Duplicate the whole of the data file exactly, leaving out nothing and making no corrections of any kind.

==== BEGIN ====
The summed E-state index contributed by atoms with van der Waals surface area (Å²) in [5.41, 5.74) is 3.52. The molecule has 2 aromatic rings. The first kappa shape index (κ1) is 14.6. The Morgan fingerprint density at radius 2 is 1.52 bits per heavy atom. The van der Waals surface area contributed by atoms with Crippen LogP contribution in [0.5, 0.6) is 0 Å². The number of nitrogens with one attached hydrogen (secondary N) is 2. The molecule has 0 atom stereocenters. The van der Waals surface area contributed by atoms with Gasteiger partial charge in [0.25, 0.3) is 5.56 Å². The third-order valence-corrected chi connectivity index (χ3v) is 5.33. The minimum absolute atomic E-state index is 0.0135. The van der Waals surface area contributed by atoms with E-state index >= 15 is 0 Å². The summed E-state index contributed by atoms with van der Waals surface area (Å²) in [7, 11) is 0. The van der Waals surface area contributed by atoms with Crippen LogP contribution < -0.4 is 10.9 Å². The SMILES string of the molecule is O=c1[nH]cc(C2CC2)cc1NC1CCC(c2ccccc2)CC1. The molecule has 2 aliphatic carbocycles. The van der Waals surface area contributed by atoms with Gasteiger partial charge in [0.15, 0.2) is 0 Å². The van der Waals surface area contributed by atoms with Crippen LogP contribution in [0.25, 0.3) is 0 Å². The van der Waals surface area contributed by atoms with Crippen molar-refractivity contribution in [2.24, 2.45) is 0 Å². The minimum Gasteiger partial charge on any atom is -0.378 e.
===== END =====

The summed E-state index contributed by atoms with van der Waals surface area (Å²) in [5.41, 5.74) is 3.52. The molecule has 2 aromatic rings. The first kappa shape index (κ1) is 14.6. The Morgan fingerprint density at radius 2 is 1.52 bits per heavy atom. The van der Waals surface area contributed by atoms with Crippen LogP contribution in [0.5, 0.6) is 0 Å². The number of nitrogens with one attached hydrogen (secondary N) is 2. The molecule has 0 atom stereocenters. The van der Waals surface area contributed by atoms with Gasteiger partial charge in [0.25, 0.3) is 5.56 Å². The third-order valence-corrected chi connectivity index (χ3v) is 5.33. The minimum absolute atomic E-state index is 0.0135. The van der Waals surface area contributed by atoms with E-state index >= 15 is 0 Å². The summed E-state index contributed by atoms with van der Waals surface area (Å²) in [7, 11) is 0. The van der Waals surface area contributed by atoms with Crippen LogP contribution < -0.4 is 10.9 Å². The SMILES string of the molecule is O=c1[nH]cc(C2CC2)cc1NC1CCC(c2ccccc2)CC1. The molecule has 2 aliphatic carbocycles. The van der Waals surface area contributed by atoms with Gasteiger partial charge in [0.15, 0.2) is 0 Å². The van der Waals surface area contributed by atoms with Crippen LogP contribution in [0.25, 0.3) is 0 Å². The van der Waals surface area contributed by atoms with Crippen molar-refractivity contribution in [2.24, 2.45) is 0 Å². The minimum Gasteiger partial charge on any atom is -0.378 e.